When 3L Allen Law, a native of Ashland, Ohio, entered law school, he was pretty sure he wanted to work in public service. But he had no idea that interest would lead him to where he now wants to call home: Alaska. After working two internships in America’s northernmost state, Law fell in love with the culture and now wants to pursue a career there as a prosecutor.
The Federalist Society will host a polygraph demonstration in the Saxbe Auditorium at 12:10 p.m. Nov. 11.
In a post-9/11 world, debates regarding terrorism often pit civil liberties and national security interests against one another. Patrick Fitzgerald, former U.S. attorney for the Northern District of Illinois, will take on this topic during the Bodiker Lecture on October 8 at 12:10 p.m. in the Saxbe Auditorium.
Alyssa Staudinger ’13 will be heading to the Nevada desert to work as a deputy district attorney in the Clark County Prosecutor’s Office, which covers Las Vegas. After entering law school unsure of what she wanted to do, Staudinger has [...]
On his way through law school, Branden Albaugh ’13 was able to experience firsthand all three levels of the state judiciary in Ohio. “Being a judge would be my dream job,” Albaugh said. But, before he makes a run for [...]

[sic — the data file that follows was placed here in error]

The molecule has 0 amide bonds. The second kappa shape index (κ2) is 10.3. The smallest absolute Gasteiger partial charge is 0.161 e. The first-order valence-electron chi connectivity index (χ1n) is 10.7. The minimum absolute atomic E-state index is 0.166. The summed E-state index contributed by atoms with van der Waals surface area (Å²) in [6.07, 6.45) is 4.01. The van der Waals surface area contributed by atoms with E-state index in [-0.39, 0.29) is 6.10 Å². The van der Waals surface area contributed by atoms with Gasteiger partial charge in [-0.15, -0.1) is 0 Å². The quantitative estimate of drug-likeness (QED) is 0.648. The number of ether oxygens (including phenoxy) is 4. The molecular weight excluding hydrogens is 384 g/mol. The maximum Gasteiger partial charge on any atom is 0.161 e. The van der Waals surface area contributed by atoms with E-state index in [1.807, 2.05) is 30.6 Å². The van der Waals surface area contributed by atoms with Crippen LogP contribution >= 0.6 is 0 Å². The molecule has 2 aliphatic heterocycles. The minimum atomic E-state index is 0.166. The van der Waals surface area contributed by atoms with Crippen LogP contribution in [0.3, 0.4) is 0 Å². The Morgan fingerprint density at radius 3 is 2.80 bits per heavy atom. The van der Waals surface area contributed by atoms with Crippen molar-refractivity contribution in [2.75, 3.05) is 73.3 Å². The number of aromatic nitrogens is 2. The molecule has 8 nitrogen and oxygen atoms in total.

Dean Alan C. Michaels will moderate a May 23 panel discussion hosted by the Supreme Court of Ohio about the impact of the U.S. Supreme Court decision that guaranteed the availability of counsel for indigent defendants.
Whether she’s in a public defender’s office or standing at the front of a lecture hall – and even when she’s trekking through the Himalayas, developing legal aid offices in Nepal – Priya Lakhi ’99 has consistently centered her career on mentorship.
Professor Douglas Berman is known nationally as an expert on sentencing law, which is precisely why the U.S. Sentencing Commission recently asked him for a favor in the wake of its own website being dismantled by hackers.
Matthew Crall ’02 has been prosecuting criminals for nearly a decade in his hometown of Bucyrus, Ohio, nestled in one of the state’s worst areas for drug-related problems: Crawford County.
From courts-martial to civil litigation and from camouflage to a suit and tie, Wesley Duncan ’06 has moved out of the “green zone” in Baghdad to the campaign trail in Nevada.
Run Vincent Chiu’s name through a quick query on the Internet, and one will find headlines screaming with sensationalism.
The U.S. Sentencing Commission’s role has been questioned on a number of fronts in recent years. In 2005, the Supreme Court held the commission’s mandatory guidelines unconstitutional, following evidence that they perpetuate rather than eliminate disparities. And in recent months, [...]